EP1232494B1 - Gain-smoothing in wideband speech and audio signal decoder - Google Patents

Gain-smoothing in wideband speech and audio signal decoder Download PDF

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EP1232494B1
EP1232494B1 EP00978928A EP00978928A EP1232494B1 EP 1232494 B1 EP1232494 B1 EP 1232494B1 EP 00978928 A EP00978928 A EP 00978928A EP 00978928 A EP00978928 A EP 00978928A EP 1232494 B1 EP1232494 B1 EP 1232494B1
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gain
codevector
signal
means
wideband signal
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EP1232494A1 (en
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Bruno Bessette
Redwan Salami
Roch Lefebvre
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VoiceAge Corp
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VoiceAge Corp
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    • GPHYSICS
    • G10MUSICAL INSTRUMENTS; ACOUSTICS
    • G10LSPEECH ANALYSIS OR SYNTHESIS; SPEECH RECOGNITION; SPEECH OR VOICE PROCESSING; SPEECH OR AUDIO CODING OR DECODING
    • G10L19/00Speech or audio signals analysis-synthesis techniques for redundancy reduction, e.g. in vocoders; Coding or decoding of speech or audio signals, using source filter models or psychoacoustic analysis
    • G10L19/04Speech or audio signals analysis-synthesis techniques for redundancy reduction, e.g. in vocoders; Coding or decoding of speech or audio signals, using source filter models or psychoacoustic analysis using predictive techniques
    • G10L19/08Determination or coding of the excitation function; Determination or coding of the long-term prediction parameters
    • G10L19/083Determination or coding of the excitation function; Determination or coding of the long-term prediction parameters the excitation function being an excitation gain
    • GPHYSICS
    • G10MUSICAL INSTRUMENTS; ACOUSTICS
    • G10LSPEECH ANALYSIS OR SYNTHESIS; SPEECH RECOGNITION; SPEECH OR VOICE PROCESSING; SPEECH OR AUDIO CODING OR DECODING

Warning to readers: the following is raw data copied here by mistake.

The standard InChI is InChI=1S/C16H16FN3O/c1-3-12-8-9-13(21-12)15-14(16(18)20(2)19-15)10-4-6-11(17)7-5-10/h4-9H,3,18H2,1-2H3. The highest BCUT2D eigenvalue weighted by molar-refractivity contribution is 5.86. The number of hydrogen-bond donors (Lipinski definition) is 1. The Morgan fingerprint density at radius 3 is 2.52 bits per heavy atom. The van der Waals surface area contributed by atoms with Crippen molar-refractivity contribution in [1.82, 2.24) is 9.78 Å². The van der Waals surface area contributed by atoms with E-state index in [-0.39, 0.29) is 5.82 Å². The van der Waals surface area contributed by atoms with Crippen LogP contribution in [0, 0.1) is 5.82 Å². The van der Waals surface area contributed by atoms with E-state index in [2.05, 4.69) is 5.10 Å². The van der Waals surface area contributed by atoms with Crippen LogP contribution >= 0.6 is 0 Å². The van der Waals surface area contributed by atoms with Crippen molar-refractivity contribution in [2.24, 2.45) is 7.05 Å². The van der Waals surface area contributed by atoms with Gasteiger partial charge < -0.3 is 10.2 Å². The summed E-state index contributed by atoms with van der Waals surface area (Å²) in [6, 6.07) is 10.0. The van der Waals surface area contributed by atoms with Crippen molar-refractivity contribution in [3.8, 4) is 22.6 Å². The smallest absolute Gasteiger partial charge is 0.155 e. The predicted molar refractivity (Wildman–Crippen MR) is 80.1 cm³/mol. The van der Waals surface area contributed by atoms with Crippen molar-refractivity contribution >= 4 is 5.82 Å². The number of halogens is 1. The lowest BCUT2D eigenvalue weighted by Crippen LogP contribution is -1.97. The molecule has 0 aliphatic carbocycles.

• G10L19/00Speech or audio signals analysis-synthesis techniques for redundancy reduction, e.g. in vocoders; Coding or decoding of speech or audio signals, using source filter models or psychoacoustic analysis
    • G10L2019/0001Codebooks
    • G10L2019/0012Smoothing of parameters of the decoder interpolation

Abstract

The gain smoothing method and device modify the amplitude of an innovative codevector in relation to background noise present in a previously sampled wideband signal. The gain smoothing device comprises a gain smoothing calculator for calculating a smoothing gain in response to a factor representative of voicing in the sampled wideband signal, a factor representative of the stability of a set of linear prediction filter coefficients, and an innovative codebook gain. The gain smoothing device also comprises an amplifier for amplifying the innovative codevector with the smoothing gain to thereby produce a gain-smoothed innovative codevector. The function of the gain-smoothing device improves the perceived synthesized signal when background noise is present in the sampled wideband signal.

Description

    BACKGROUND OF THE INVENTION 1. Field of the invention:
  • The present invention relates to a gain-smoothing method and device implemented in a wideband signal encoder.
  • 2. Brief description of the prior art: